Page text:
Several weeks ago, when I was writing my post about the fourth anniversary of the boys' homecoming from the NICU, I wrote something along the lines of the following:
"I couldn't help but get a little teary when I thought about how much different things could have been".
When I then went back and read what I wrote, I realized it could have been misconstrued without further explanation - so I promptly took it out.
So let me ask you: What do you think I meant by that statement?
Well I tell you this. Up until sometime in the past (a year ago? a month ago? a week ago?) I probably would have meant something different. Something maybe like...
What could have been had the boys been born at term, not 14 weeks early;
What could have been if they'd come home from the hospital at birth, not after a five month hospitalization;
What could have been if we weren't all still traumatized from the NICU experience;
What could have been with typically developing twins, running around and getting into trouble as I'd imagined;
What could have been without cerebral palsy and therapy and equipment;
What could have been if our family unfolded exactly the way I'd always thought it was supposed to.
Nolan, ventilated with an IV in his head because all other sites had been exhausted.
Asher, ventilated and getting an EEG to rule out suspected seizures.
What could have been: such a loaded statement with endless hypotheticals about a different reality. But when I wrote it recently, that different reality wasn't the one I was referring to at all. What I actually meant was...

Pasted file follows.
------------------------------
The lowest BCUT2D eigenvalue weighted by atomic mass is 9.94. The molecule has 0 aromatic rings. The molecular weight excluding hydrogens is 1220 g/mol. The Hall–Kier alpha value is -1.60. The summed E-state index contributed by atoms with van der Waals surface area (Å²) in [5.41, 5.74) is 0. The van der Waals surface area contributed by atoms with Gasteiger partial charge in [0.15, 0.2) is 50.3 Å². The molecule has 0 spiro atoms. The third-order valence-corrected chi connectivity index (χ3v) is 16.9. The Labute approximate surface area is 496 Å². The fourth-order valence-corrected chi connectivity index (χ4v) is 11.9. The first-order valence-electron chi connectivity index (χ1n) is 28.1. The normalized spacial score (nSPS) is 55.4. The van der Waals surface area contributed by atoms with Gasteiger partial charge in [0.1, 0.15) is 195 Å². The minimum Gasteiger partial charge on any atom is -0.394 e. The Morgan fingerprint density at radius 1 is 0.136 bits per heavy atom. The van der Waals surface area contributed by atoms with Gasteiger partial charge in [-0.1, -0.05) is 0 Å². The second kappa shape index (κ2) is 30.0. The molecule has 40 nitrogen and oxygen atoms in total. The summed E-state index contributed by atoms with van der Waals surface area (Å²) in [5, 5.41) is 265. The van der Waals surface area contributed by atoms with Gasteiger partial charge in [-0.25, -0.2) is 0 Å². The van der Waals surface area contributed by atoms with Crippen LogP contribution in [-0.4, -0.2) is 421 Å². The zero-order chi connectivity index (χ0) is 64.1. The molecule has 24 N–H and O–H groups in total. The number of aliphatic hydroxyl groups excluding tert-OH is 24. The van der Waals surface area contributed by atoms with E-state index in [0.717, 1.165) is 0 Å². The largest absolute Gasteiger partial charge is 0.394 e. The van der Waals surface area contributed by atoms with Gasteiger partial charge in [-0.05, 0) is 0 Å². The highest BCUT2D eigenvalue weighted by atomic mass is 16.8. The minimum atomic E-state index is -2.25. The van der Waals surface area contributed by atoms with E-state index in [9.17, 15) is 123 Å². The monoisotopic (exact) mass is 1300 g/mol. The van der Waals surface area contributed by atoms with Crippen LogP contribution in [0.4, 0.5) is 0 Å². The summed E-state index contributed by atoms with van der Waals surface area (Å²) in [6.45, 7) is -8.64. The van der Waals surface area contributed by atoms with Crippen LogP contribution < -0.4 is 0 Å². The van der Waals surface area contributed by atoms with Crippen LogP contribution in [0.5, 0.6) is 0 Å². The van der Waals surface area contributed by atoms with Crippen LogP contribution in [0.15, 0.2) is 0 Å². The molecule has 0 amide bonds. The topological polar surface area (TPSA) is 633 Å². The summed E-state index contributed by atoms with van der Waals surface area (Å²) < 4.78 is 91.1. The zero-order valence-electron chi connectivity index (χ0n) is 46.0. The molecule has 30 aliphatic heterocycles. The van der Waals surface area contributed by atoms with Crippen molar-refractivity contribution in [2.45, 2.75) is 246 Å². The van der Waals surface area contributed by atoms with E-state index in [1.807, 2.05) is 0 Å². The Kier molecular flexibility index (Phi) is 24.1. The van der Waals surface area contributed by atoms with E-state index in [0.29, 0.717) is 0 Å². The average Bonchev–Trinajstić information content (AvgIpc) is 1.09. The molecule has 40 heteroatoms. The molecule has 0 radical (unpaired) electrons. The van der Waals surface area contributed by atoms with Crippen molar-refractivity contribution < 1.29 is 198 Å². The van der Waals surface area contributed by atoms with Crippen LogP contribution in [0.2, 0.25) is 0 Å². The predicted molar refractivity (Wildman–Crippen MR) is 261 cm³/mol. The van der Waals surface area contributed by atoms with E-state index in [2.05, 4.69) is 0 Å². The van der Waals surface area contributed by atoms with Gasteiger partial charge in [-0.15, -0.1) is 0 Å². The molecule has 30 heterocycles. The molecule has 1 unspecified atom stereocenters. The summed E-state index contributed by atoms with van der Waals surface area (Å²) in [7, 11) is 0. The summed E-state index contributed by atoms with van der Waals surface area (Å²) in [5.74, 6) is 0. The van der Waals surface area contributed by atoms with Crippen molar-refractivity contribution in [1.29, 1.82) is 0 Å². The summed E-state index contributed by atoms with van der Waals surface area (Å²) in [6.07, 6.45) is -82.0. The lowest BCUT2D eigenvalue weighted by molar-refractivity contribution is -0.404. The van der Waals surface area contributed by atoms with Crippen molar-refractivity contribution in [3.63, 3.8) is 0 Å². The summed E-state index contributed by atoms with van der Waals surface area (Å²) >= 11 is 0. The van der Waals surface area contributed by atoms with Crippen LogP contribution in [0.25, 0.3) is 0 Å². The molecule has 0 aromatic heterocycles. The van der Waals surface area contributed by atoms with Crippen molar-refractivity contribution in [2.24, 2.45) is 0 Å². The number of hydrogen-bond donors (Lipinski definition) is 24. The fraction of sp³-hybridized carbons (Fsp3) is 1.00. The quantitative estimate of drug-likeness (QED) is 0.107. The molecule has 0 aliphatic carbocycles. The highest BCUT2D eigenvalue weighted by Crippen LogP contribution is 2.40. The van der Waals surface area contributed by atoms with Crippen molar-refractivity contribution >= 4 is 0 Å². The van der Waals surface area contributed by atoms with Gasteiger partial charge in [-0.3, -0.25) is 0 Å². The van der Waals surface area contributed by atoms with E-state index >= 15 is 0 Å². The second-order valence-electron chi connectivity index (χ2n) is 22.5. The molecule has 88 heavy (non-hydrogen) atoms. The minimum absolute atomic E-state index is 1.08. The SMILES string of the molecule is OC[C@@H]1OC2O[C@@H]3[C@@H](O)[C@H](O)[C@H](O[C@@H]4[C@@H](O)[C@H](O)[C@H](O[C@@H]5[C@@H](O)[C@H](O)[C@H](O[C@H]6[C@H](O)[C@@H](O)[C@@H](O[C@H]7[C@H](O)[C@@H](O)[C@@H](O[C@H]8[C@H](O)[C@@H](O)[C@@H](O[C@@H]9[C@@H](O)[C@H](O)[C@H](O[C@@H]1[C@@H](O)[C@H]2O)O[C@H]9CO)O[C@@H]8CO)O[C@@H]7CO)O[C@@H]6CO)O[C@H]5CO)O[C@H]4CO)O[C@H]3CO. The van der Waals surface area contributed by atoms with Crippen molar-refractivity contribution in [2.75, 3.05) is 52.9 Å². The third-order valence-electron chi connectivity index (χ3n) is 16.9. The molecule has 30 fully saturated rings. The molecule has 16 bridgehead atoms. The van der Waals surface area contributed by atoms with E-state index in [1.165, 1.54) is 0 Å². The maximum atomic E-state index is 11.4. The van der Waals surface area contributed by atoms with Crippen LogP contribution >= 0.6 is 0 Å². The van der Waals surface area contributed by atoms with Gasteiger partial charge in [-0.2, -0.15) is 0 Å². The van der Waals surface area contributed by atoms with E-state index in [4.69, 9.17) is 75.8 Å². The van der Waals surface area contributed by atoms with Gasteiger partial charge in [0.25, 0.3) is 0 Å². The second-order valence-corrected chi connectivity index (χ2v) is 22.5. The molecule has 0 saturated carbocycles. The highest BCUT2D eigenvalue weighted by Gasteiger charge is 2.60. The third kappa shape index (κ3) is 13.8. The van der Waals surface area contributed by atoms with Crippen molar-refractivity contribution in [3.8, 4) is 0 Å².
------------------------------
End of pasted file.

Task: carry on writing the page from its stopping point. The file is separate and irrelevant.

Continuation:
What could have been if Asher and Nolan weren't here to be the final pieces that complete our family;
What could have been if the best sister in the world had no siblings;
What could have been if Jordan and I, who always wanted a big family, only had one child;
What could have been if my mind and heart were not enlightened to all of the abilities and blessings that exist within, and in spite of, a disability;
What could have been had the boys not survived.
Really, it all comes down to that and that alone. Both of them came very close to not surviving on multiple occasions. I flash back to the night they were born when our nurse told us we should take some photos of the boys. We said "Don't worry, we will tomorrow", knowing we only had our ancient cell phones and Jordan could bring a real camera the following morning. Her response was "No, I think you should take some pictures now". At the time, I thought she was just encouraging us to capture them in their first hours of life, and maybe that's all she meant. But in hindsight, I realize she was probably fearful tomorrow might not arrive for the boys.
But tomorrow did arrive that next day and then for 152 more days until they were home with us. And now four and a half years since their birth, we have cherished every single day with them, never taking a single tomorrow for granted.
Many other micro preemies, however, don't see tomorrow. And often if they do, they face lifelong health challenges. Sure, some are lucky enough to walk away from their micro prematurity more or less unscathed, and trust me - I used to focus on that. But no longer. Now I focus on the fact that our amazing boys are with us. They are incredibly healthy - as healthy as any four year old born at term, which is a miracle in itself. They are bright, shining stars in our family. They completed the perfect family that I may not have envisioned, but was the family I was always supposed to have.
So I ask myself - how could I ever have imagined what could have been being better than that? Because nothing in this world is better than them (all three of them!) exactly as they are.